One of my friends has a loved one who suffers from chronic, unrelenting pain, a physical issue that rarely ebbs and can’t be controlled by medications (since the guy chooses to remain aware of and active in the world around him). The man has a family and wants to hold onto his job, even though working sometimes pushes the limit of his capabilities. When his pain – on the scale of 1 to 10 – reaches 11, relief won’t come with pat answers or “I feel your pain” catchphrases. Impossible as it is to adequately understand someone else’s pain, we’ve all had occasions where our own pain has seemed momentarily unendurable. A woman in labor for thirty hours knows the pain and exhaustion that are usually relieved upon delivery. But even a minuscule splinter can cause terrible and unremitting pain which one might consider unendurable … until the splinter is removed. (I suppose in that sense we must conclude pain is relative.) Continue reading “A Devouring Angel of Light”
The anniversary of 9/11 … there are few people in the country unaware of the significance of this date. I touched on the anniversary in a post earlier this month and there are media presentations and blog posts aplenty to commemorate this day, so I won’t presume an ability to outshine them. I simply pay tribute to the heroes, both men and women, who ran toward danger. I honor their courage and heroism.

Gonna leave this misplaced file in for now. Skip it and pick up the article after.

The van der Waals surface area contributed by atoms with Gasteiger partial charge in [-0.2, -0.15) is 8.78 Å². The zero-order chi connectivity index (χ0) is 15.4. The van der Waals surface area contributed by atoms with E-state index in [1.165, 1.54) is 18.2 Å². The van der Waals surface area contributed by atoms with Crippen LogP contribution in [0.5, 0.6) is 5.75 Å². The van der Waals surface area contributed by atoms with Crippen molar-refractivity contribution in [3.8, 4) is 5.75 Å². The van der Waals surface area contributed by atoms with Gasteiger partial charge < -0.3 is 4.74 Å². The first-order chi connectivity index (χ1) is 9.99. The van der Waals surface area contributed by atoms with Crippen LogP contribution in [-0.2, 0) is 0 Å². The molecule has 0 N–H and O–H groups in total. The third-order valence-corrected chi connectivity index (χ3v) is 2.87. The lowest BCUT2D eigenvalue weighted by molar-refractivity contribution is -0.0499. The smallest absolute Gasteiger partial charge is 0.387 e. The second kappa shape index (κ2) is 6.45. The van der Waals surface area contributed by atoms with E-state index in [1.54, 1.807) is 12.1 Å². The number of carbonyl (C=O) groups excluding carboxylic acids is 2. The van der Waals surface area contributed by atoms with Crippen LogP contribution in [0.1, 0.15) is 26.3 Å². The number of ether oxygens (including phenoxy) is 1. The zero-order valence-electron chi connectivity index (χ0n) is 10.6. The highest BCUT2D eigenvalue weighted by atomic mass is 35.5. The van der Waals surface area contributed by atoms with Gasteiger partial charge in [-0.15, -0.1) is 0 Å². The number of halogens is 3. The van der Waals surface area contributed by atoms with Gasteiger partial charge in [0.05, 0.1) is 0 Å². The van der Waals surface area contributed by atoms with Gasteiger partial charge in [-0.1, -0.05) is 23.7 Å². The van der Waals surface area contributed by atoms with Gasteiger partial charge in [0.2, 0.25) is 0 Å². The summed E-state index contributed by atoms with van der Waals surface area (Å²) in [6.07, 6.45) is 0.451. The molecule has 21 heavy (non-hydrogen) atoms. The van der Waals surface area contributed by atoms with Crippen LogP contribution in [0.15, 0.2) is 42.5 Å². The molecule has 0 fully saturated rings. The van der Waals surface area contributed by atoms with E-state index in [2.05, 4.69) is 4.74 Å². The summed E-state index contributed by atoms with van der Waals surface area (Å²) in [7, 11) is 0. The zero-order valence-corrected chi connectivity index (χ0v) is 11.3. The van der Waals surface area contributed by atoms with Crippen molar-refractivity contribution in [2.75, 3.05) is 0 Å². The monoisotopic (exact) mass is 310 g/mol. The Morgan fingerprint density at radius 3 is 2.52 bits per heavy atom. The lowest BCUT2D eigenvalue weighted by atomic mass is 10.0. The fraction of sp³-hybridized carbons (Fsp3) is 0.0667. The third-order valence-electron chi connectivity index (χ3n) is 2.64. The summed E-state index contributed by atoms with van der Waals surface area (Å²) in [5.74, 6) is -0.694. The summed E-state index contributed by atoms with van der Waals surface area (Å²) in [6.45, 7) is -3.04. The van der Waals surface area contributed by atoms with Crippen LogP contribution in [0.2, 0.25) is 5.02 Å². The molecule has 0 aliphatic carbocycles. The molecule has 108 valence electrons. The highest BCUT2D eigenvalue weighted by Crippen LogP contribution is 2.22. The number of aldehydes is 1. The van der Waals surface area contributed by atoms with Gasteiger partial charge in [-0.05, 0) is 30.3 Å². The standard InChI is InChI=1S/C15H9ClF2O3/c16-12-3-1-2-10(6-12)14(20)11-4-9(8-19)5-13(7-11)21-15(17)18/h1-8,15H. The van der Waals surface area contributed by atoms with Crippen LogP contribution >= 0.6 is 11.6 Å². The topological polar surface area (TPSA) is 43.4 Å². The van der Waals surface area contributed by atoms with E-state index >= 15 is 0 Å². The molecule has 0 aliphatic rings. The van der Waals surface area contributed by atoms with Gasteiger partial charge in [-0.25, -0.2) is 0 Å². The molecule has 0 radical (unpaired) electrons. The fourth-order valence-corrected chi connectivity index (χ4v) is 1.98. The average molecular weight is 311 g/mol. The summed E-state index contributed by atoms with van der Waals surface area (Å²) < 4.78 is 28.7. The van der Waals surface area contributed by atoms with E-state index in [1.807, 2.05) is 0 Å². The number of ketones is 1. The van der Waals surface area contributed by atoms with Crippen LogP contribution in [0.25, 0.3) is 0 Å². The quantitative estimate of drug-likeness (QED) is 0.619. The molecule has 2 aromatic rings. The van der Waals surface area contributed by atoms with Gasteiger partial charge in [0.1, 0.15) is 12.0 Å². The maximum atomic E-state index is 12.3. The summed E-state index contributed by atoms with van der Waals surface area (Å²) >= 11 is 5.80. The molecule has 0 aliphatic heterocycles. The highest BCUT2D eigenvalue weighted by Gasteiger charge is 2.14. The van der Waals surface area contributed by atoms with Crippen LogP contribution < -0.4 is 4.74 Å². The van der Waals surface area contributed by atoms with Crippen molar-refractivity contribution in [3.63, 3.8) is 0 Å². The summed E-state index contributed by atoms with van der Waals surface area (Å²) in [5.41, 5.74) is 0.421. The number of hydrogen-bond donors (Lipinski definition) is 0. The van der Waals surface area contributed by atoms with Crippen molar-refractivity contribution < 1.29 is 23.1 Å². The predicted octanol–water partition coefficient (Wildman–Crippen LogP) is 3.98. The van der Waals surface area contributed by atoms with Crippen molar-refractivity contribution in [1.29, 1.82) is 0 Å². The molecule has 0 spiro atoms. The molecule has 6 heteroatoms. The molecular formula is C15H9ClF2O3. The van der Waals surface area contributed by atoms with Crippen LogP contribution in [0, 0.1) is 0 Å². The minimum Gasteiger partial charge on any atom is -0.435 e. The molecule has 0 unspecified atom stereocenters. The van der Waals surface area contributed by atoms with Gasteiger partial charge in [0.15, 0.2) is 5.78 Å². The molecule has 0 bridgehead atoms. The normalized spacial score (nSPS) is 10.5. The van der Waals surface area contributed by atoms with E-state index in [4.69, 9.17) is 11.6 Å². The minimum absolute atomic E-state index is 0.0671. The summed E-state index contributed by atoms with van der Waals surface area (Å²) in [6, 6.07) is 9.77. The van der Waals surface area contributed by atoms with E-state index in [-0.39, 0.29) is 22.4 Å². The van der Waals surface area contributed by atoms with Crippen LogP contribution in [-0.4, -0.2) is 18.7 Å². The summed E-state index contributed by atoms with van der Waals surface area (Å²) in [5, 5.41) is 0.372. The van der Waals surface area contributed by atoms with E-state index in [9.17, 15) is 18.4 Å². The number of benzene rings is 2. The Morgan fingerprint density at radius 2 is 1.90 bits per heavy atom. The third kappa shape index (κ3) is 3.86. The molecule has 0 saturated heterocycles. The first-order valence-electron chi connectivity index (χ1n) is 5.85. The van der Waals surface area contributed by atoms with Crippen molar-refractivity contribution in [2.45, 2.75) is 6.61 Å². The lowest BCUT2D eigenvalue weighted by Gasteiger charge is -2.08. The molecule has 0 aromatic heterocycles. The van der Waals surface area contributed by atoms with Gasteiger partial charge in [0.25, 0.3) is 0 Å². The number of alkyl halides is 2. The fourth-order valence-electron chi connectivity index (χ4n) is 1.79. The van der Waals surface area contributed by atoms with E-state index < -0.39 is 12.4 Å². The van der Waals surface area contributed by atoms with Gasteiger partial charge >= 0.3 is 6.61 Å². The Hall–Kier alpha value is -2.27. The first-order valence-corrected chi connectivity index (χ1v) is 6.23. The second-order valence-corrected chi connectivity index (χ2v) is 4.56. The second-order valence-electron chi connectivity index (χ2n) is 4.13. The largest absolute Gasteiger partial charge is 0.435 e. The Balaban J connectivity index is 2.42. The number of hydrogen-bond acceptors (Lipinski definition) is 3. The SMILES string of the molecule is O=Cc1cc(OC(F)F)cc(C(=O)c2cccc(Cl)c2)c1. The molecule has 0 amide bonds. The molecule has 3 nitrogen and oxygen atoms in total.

The human mind has an amazing facility to distance itself (almost immediately) from horrific events. Yes, we remember where we were on certain dates, what we were doing, and specifically, how awful we felt watching the drama of 9/11 unfold before our eyes, but our minds are driven to minimize painful details. When it comes to the 9/11 attack, a paternalistic media abets the mind’s intense inclination to forget; they mostly refused to replay any videos related to that day.
In my view, pain – even the pain of unpleasant events being replayed – is important. I’m reminded of a book Philip Yancey wrote back in 1977 titled Where Is God When It Hurts? Yancey related his experiences in a leper colony where people suffering from leprosy lost their normal ability to feel pain. Absent the natural ability to feel pain, their bodies deteriorated and became distorted. As Yancey described the diseased people with whom he worked, he asserted that pain is a gift from God, part of the way we were created and terribly important to our survival. Continue reading “The Gift Nobody Longs For”